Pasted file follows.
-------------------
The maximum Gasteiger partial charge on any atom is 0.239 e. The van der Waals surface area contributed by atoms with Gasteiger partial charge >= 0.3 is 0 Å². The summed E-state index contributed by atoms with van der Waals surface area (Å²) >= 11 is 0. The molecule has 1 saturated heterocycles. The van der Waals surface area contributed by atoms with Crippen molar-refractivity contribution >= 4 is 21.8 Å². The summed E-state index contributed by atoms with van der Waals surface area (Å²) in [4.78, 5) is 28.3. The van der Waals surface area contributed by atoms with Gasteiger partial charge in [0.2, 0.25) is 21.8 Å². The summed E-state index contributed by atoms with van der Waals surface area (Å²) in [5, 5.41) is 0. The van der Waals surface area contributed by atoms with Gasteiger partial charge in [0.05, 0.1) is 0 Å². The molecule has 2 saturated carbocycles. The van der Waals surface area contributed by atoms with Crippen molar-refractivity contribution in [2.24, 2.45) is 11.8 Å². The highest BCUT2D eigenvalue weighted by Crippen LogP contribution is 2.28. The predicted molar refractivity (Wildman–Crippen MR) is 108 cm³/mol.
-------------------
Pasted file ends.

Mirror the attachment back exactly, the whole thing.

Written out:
The maximum Gasteiger partial charge on any atom is 0.239 e. The van der Waals surface area contributed by atoms with Gasteiger partial charge >= 0.3 is 0 Å². The summed E-state index contributed by atoms with van der Waals surface area (Å²) >= 11 is 0. The molecule has 1 saturated heterocycles. The van der Waals surface area contributed by atoms with Crippen molar-refractivity contribution >= 4 is 21.8 Å². The summed E-state index contributed by atoms with van der Waals surface area (Å²) in [4.78, 5) is 28.3. The van der Waals surface area contributed by atoms with Gasteiger partial charge in [0.2, 0.25) is 21.8 Å². The summed E-state index contributed by atoms with van der Waals surface area (Å²) in [5, 5.41) is 0. The van der Waals surface area contributed by atoms with Gasteiger partial charge in [0.05, 0.1) is 0 Å². The molecule has 2 saturated carbocycles. The van der Waals surface area contributed by atoms with Crippen molar-refractivity contribution in [2.24, 2.45) is 11.8 Å². The highest BCUT2D eigenvalue weighted by Crippen LogP contribution is 2.28. The predicted molar refractivity (Wildman–Crippen MR) is 108 cm³/mol.